(Or Reaffirmed The Fact)
((In Roughly Reverse Order))
4 & 5
The Raven Cycle by Maggie Stiefvater and Carry On by Rainbow Rowell
I’m pairing the four books of Stiefvater's Raven Cycle and Rowell’s Carry On for two reasons: (1) I read them for the first time the same year, just a few months apart, and (2) they reaffirmed the same main emphasis.
That emphasis being that YA lit could be complex and told complexly, with alternate character POVs, and lots of tangled history behind the infrastructure of the story that holds up the main narrative. As a writer who was struggling with writing a tangled, multi-character narrative that was more heavy on character than plot, I was so frustrated by conventional wisdom about YA lit -- the narrative needed to be simple, follow one character, not head hop, and so on. I was so pleased, reading these book, to realize that these complicated stories were things you were allowed to write as a writer, and that readers want to read.
More individually, The Raven Cycle enriched me with a beautiful, clever, original prose style that I want to make love to. Carry On, in how it riffs on Harry Potter and fandom, showed me that they words of fan culture and original story were not opposites, but could flow together.
Both of these YA marvels were door openers.
Station Eleven by Emily St. John Mandel
This book came out a few years ago to some acclaim, popularity, and award-winning, and it showed me what was possible in genre-mashing story. I was formally trained in literary fiction in my undergraduate writing program, but my reading interests have always fell on to the sides of things not considered the highest quality amongst the literary elite: ya, children’s, scifi, fantasy, chick lit, mystery, and fanfiction.
In this post-apocalypse story in which a band of actors and musicians in a traveling caravan try to live out the importance of art and meaning in a world previously decimated by a sudden epidemic and the following violence, Station Eleven takes the best of speculative fiction -- the imagination and what ifs -- and the best of literary fiction -- the character focus and thematic resonance -- and put them together. Additionally, it didn’t focus on action plot beats like post-apocalypse fiction usually does and injected the ending with a big dollop of hope. Station Eleven showed me the potential for stories and how they did not have to be neatly packaged into one genre box or the other, with all the surrounding conventions.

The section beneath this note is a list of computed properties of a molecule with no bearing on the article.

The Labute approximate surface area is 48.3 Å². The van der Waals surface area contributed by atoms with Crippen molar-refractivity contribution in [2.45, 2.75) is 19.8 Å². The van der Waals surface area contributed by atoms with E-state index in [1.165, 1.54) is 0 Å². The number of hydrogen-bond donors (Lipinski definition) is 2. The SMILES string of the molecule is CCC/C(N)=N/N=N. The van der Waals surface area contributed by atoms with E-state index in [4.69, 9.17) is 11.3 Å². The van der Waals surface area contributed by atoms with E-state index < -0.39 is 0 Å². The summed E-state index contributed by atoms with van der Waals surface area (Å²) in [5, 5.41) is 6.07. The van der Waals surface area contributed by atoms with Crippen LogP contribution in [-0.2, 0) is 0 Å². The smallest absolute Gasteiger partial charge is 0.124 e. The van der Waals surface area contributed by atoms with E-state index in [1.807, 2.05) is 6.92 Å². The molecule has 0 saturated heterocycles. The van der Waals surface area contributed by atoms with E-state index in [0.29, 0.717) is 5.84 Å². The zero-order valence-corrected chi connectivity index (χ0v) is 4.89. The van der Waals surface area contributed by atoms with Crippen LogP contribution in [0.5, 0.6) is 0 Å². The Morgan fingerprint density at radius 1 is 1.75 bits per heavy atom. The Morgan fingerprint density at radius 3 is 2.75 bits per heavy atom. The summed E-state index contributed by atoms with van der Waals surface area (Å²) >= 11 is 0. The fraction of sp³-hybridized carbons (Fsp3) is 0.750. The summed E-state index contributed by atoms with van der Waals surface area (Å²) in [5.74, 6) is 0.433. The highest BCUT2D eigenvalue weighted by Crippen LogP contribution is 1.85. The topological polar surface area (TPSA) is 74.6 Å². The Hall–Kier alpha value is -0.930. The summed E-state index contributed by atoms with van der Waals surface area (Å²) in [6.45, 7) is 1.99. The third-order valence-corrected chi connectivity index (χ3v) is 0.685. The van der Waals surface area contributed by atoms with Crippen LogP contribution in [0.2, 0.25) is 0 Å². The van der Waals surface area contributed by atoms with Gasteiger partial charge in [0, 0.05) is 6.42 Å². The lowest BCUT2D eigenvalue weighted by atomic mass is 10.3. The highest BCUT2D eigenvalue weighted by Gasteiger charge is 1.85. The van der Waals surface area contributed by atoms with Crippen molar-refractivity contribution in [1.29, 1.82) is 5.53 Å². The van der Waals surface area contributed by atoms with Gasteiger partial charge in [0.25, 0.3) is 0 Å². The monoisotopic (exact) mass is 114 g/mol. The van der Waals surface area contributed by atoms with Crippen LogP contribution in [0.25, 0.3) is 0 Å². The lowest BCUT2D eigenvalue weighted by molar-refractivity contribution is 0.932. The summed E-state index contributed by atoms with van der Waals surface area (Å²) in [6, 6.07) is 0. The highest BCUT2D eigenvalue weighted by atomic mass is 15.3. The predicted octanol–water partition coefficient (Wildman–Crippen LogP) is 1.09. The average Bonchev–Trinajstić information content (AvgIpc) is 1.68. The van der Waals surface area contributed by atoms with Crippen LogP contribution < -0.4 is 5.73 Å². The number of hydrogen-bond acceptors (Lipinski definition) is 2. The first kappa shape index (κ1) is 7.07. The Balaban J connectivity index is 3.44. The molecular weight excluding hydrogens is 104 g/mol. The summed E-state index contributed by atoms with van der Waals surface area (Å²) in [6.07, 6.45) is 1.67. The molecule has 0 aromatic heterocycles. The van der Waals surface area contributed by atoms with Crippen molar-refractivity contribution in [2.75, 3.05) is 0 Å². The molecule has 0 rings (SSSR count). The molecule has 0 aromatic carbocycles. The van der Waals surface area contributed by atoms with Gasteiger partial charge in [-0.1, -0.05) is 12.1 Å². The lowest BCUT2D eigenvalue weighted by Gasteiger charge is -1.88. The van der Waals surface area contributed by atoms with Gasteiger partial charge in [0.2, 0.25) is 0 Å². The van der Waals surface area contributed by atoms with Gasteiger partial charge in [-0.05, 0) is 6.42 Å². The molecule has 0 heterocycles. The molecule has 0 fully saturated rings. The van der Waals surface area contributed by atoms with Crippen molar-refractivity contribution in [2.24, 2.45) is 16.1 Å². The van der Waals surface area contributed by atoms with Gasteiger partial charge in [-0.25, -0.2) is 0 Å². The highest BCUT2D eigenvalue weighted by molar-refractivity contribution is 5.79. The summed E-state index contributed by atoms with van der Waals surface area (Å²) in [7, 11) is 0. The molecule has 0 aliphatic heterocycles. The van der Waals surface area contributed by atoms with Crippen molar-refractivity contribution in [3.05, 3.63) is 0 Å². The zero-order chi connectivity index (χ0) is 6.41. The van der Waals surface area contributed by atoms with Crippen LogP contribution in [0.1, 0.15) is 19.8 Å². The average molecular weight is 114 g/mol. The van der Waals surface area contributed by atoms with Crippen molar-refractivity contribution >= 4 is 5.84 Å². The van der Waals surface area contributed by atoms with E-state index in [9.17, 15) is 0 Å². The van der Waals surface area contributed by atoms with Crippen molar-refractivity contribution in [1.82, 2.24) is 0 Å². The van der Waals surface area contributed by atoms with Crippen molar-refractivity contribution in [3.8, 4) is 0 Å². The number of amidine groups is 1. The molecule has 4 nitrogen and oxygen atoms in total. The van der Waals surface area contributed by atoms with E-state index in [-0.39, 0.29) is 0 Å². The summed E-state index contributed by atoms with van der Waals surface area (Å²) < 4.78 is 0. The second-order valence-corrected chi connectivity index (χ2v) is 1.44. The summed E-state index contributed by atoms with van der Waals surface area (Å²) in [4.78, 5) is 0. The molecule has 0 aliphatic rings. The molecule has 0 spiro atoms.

Literally, when I got to the end of this book I said to myself, “This is the kind of book I want to write, but I didn’t know I was allowed!” What a freeing read.
The Great Gatsby by F. Scott Fitzgerald
I feel like so-called “classics” are getting a bad rap as of late as things that no one actually wants to read or likes reading. But, heck, I sure liked this one when it was assigned to my AP Lit class in my senior year of high school. I’ve since then had to reread it for college, and have reread it for myself.
It is not so much this entire book -- which is slim and bit a heavy on detail and a bit slow on plot and very much a portrait and condemnation of the time and place and the people -- but moments in it. Moments profound and powerful in their twisting poetic prose, in their themes, and in how they pay off for what had been built to before.
I think that’s an important thing to a note of a book that has slow or beleaguered parts that ultimately have a wallop of a payoff at some point -- that the payoff is robbed of its power if that build up hadn’t been put in place.
But, yeah, I totally flip back to different passages and pace around reading them outloud because they’re so good.
“And so we beat on, boats against the current, borne ceaselessly into the past.” ←I know you can’t tell, but I totally typed that from memory. No lookups.
The Outsiders by S.E. Hinton
Ah, the mother of them all. The Outsiders is often considered first modern YA novel. While in the big picture this novel about a group of brothers and friends struggling with poverty, classism, and gang violence in 1969 Tulsa may have helped birth a genre, it was also the novel that showed me that books could be profound.
It was assigned reading by my 8th grade teacher. For years before then I had been a greedy reader of Nancy Drew and other mysteries, American Girl and other historical fiction, as well as Lord of the Rings and other fantasy. Being such a vicarious reader, what made The Outsiders such a changing point for me? Perhaps it was the character focus. Perhaps it was the realism. Whatever it was, I definitely had that ‘I’m being moved by great literature’ moment that most English teachers probably hope to inspire in their students.
Knowing that a book, a story, a narrative could have that much power, could mean so much, could real, could move me… well, it was something I wanted to try my hand at too.
Insights from the life of an aspiring, struggling writer; a passionate reader, and a working librarian.
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